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Advanced nursing practice in Lithuania

Section Editor(s): Newland, Jamesetta A. PhD, FNP-BC, FAANP, DPNAP, FAAN

doi: 10.1097/01.NPR.0000534945.06382.85
Department: Editor's Memo

Throughout my career, I have been fortunate to have had many opportunities to travel to several countries to learn about their education and healthcare systems in relation to graduate NP education and practice. I recently spent 3 weeks in Kaunas, Lithuania, as a Fulbright Specialist at the Lithuanian University of Health Sciences (LUHS), Department of Nursing and Care. I have worked with their faculty for several years to help implement advanced nursing practice (ANP), develop a master's-level curriculum, and introduce the NP role in practice.

This being my second visit, I concentrated more on the details as opposed to general information. The Dean of the LUHS School of Nursing and faculty came to the United States on many occasions to establish a collaborative relationship with the New York University Rory Meyers College of Nursing, where I teach. They also began conversations with elected officials, government offices, academic health center administrators, physicians, and other stakeholders in Lithuania to introduce the concept of ANP and a new role for nurses.

Their efforts to engage key influencers and gain the support needed to develop a new master's-level academic nursing program were successful. In fall 2015, the department enrolled students in the first NP program in the country—a significant milestone. But with change comes challenges, and promoters of ANP encounter issues similar to the ones experienced here in the United States.

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ANP outside the United States

Elevating the education levels of nurses and the status of nursing as a profession are goals in many countries. In Lithuania, I observed a growing interest among those in decision-making positions to acknowledge the work of nurses and their willingness to provide avenues for advancement and greater autonomy at the RN and now ANP levels.

Educational and healthcare systems are complex, and although I gained more of an understanding of these in Lithuania, I still have much to learn to fully understand how ANP can progress there.

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Nursing progress in Lithuania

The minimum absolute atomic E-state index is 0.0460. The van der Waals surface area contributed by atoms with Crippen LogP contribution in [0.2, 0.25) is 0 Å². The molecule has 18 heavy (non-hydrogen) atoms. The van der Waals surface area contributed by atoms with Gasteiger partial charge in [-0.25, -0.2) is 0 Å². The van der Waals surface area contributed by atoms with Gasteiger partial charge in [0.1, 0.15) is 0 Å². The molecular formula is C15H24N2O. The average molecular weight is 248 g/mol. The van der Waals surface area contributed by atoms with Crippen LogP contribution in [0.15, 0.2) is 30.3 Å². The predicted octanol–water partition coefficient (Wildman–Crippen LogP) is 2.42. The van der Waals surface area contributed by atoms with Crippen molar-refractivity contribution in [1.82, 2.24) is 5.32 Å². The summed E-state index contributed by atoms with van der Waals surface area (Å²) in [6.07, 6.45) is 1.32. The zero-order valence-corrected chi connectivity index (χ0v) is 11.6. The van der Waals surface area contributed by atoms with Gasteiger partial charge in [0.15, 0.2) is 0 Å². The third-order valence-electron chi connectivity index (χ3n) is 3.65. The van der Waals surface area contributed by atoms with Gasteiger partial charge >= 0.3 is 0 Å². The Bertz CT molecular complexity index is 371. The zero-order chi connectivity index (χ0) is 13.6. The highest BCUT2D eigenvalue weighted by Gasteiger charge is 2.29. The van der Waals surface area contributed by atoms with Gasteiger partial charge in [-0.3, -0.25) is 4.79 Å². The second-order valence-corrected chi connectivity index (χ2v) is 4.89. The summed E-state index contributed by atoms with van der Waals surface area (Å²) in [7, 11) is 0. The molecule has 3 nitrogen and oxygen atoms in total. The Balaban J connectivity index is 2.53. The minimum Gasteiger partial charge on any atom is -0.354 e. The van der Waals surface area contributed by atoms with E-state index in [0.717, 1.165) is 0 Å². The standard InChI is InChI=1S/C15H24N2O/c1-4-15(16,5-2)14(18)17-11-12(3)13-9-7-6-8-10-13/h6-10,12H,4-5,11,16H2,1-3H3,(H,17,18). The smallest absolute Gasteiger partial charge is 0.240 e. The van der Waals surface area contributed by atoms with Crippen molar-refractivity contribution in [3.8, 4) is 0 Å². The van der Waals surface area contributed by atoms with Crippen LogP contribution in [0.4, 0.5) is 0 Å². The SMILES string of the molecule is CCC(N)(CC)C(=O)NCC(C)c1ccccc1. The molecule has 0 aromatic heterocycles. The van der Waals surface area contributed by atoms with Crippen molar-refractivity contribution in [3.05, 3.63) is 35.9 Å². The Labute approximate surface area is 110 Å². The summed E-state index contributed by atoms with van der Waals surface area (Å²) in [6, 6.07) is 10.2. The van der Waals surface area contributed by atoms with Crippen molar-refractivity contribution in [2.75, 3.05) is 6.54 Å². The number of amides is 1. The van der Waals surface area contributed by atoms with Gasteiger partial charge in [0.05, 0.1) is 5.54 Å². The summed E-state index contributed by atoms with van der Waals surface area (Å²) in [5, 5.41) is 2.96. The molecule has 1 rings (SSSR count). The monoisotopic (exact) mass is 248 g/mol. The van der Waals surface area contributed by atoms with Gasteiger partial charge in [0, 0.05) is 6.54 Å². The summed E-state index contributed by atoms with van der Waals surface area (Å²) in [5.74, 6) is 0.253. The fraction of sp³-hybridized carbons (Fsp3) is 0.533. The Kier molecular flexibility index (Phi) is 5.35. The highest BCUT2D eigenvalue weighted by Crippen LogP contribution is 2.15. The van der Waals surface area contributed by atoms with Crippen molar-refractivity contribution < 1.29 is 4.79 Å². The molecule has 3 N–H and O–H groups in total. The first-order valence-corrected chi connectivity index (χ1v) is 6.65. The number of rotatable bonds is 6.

The goals of my Fulbright project were to conduct workshops on education strategies for nurse preceptors and academic nurses; develop clinical teaching guides that applied current best practices in clinical education, including simulation; identify resources to assist faculty with teaching in the ANP program; evaluate the curriculum and outcomes of the LUHS ANP program; discuss with various university, institutional, and community stakeholders the roles of advanced practice nurses and strategies for implementing the role that meet the highest international standards; and to provide guidance on disseminating the outcomes of the ANP program.

I interacted with students, faculty, and administrators, and delivered one of the keynote addresses at the International Conference held on May 4, 2018. I was honored when the Minister of Health of the Republic of Lithuania, Aurelijus Veryga, presented me with a certificate of appreciation for my role in helping to develop ANP in the country. The work is ongoing, and I look forward to years of collaboration for a greater future for nursing in Lithuania.

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A call for international authors

Healthcare systems vary between countries, but all nurses have a common purpose: to provide the highest quality care that improves patient outcomes. Advanced education for nurses with an expanded scope of practice is one way to achieve this purpose. The Nurse Practitioner actively seeks manuscripts from our international colleagues. I encourage you to read what nurses elsewhere are doing to elevate our profession and to aid with international awareness of the important work NPs do by contributing to the journal. Contact for more information.



Jamesetta A. Newland, PhD, FNP-BC, FAANP, DPNAP, FAAN


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